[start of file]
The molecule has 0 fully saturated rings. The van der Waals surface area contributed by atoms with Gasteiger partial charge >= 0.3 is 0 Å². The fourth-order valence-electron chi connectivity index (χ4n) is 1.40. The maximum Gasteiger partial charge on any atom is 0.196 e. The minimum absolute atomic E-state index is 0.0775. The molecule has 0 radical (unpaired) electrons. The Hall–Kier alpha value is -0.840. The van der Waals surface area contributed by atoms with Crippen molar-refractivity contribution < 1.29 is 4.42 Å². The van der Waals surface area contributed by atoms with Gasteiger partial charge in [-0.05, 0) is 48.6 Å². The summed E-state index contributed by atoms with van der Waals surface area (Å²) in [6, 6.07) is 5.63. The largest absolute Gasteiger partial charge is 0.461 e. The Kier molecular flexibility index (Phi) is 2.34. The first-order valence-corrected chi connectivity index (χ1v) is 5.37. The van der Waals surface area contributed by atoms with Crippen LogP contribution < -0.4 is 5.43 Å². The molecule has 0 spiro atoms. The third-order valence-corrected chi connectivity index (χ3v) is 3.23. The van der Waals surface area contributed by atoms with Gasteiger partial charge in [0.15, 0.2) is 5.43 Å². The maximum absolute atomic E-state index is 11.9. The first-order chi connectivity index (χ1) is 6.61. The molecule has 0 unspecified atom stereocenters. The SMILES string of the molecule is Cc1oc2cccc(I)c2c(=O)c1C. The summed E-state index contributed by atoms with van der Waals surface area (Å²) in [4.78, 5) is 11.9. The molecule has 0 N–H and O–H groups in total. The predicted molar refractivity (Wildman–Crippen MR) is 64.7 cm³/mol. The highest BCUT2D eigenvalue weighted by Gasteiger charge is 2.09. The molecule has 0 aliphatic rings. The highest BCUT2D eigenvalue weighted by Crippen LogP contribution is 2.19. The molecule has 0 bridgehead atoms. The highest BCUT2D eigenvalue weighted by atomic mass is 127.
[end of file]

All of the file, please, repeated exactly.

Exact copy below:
The molecule has 0 fully saturated rings. The van der Waals surface area contributed by atoms with Gasteiger partial charge >= 0.3 is 0 Å². The fourth-order valence-electron chi connectivity index (χ4n) is 1.40. The maximum Gasteiger partial charge on any atom is 0.196 e. The minimum absolute atomic E-state index is 0.0775. The molecule has 0 radical (unpaired) electrons. The Hall–Kier alpha value is -0.840. The van der Waals surface area contributed by atoms with Crippen molar-refractivity contribution < 1.29 is 4.42 Å². The van der Waals surface area contributed by atoms with Gasteiger partial charge in [-0.05, 0) is 48.6 Å². The summed E-state index contributed by atoms with van der Waals surface area (Å²) in [6, 6.07) is 5.63. The largest absolute Gasteiger partial charge is 0.461 e. The Kier molecular flexibility index (Phi) is 2.34. The first-order valence-corrected chi connectivity index (χ1v) is 5.37. The van der Waals surface area contributed by atoms with Crippen LogP contribution < -0.4 is 5.43 Å². The molecule has 0 spiro atoms. The third-order valence-corrected chi connectivity index (χ3v) is 3.23. The van der Waals surface area contributed by atoms with Gasteiger partial charge in [0.15, 0.2) is 5.43 Å². The maximum absolute atomic E-state index is 11.9. The first-order chi connectivity index (χ1) is 6.61. The molecule has 0 unspecified atom stereocenters. The SMILES string of the molecule is Cc1oc2cccc(I)c2c(=O)c1C. The summed E-state index contributed by atoms with van der Waals surface area (Å²) in [4.78, 5) is 11.9. The molecule has 0 N–H and O–H groups in total. The predicted molar refractivity (Wildman–Crippen MR) is 64.7 cm³/mol. The highest BCUT2D eigenvalue weighted by Gasteiger charge is 2.09. The molecule has 0 aliphatic rings. The highest BCUT2D eigenvalue weighted by Crippen LogP contribution is 2.19. The molecule has 0 bridgehead atoms. The highest BCUT2D eigenvalue weighted by atomic mass is 127.